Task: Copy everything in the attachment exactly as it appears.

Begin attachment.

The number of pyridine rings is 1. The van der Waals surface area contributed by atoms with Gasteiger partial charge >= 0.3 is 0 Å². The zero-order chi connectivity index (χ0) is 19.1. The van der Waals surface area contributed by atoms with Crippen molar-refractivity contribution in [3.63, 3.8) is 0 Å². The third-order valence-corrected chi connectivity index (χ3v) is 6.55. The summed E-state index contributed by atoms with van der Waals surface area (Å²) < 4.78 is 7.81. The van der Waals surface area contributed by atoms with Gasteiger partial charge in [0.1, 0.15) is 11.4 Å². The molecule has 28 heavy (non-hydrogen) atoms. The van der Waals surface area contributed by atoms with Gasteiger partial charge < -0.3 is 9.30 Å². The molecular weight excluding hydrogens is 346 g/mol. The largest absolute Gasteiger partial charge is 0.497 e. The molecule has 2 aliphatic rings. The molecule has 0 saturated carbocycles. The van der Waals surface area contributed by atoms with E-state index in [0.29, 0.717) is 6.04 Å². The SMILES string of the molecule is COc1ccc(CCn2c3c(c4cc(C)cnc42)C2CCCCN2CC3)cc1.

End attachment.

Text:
The number of pyridine rings is 1. The van der Waals surface area contributed by atoms with Gasteiger partial charge >= 0.3 is 0 Å². The zero-order chi connectivity index (χ0) is 19.1. The van der Waals surface area contributed by atoms with Crippen molar-refractivity contribution in [3.63, 3.8) is 0 Å². The third-order valence-corrected chi connectivity index (χ3v) is 6.55. The summed E-state index contributed by atoms with van der Waals surface area (Å²) < 4.78 is 7.81. The van der Waals surface area contributed by atoms with Gasteiger partial charge in [0.1, 0.15) is 11.4 Å². The molecule has 28 heavy (non-hydrogen) atoms. The van der Waals surface area contributed by atoms with Gasteiger partial charge < -0.3 is 9.30 Å². The molecular weight excluding hydrogens is 346 g/mol. The largest absolute Gasteiger partial charge is 0.497 e. The molecule has 2 aliphatic rings. The molecule has 0 saturated carbocycles. The van der Waals surface area contributed by atoms with E-state index in [0.29, 0.717) is 6.04 Å². The SMILES string of the molecule is COc1ccc(CCn2c3c(c4cc(C)cnc42)C2CCCCN2CC3)cc1.